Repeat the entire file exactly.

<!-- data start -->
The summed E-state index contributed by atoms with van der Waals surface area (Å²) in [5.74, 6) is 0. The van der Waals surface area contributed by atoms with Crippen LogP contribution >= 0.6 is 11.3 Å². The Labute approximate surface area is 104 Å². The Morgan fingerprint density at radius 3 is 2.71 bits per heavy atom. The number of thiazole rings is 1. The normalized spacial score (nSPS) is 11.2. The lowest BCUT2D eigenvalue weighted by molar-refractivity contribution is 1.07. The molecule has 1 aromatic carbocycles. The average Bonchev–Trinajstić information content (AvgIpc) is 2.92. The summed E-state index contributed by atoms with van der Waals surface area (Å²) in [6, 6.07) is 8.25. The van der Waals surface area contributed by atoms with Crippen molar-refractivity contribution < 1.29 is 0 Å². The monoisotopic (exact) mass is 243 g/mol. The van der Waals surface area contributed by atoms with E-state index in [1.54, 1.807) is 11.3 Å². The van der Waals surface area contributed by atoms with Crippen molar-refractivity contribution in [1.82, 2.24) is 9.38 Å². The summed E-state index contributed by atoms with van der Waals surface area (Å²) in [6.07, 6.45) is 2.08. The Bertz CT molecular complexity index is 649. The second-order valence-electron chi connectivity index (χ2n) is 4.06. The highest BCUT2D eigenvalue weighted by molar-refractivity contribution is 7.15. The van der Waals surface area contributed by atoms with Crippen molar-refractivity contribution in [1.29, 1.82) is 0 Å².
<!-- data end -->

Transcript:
The summed E-state index contributed by atoms with van der Waals surface area (Å²) in [5.74, 6) is 0. The van der Waals surface area contributed by atoms with Crippen LogP contribution >= 0.6 is 11.3 Å². The Labute approximate surface area is 104 Å². The Morgan fingerprint density at radius 3 is 2.71 bits per heavy atom. The number of thiazole rings is 1. The normalized spacial score (nSPS) is 11.2. The lowest BCUT2D eigenvalue weighted by molar-refractivity contribution is 1.07. The molecule has 1 aromatic carbocycles. The average Bonchev–Trinajstić information content (AvgIpc) is 2.92. The summed E-state index contributed by atoms with van der Waals surface area (Å²) in [6, 6.07) is 8.25. The van der Waals surface area contributed by atoms with Crippen molar-refractivity contribution < 1.29 is 0 Å². The monoisotopic (exact) mass is 243 g/mol. The van der Waals surface area contributed by atoms with E-state index in [1.54, 1.807) is 11.3 Å². The van der Waals surface area contributed by atoms with Crippen molar-refractivity contribution in [1.82, 2.24) is 9.38 Å². The summed E-state index contributed by atoms with van der Waals surface area (Å²) in [6.07, 6.45) is 2.08. The Bertz CT molecular complexity index is 649. The second-order valence-electron chi connectivity index (χ2n) is 4.06. The highest BCUT2D eigenvalue weighted by molar-refractivity contribution is 7.15. The van der Waals surface area contributed by atoms with Crippen molar-refractivity contribution in [1.29, 1.82) is 0 Å².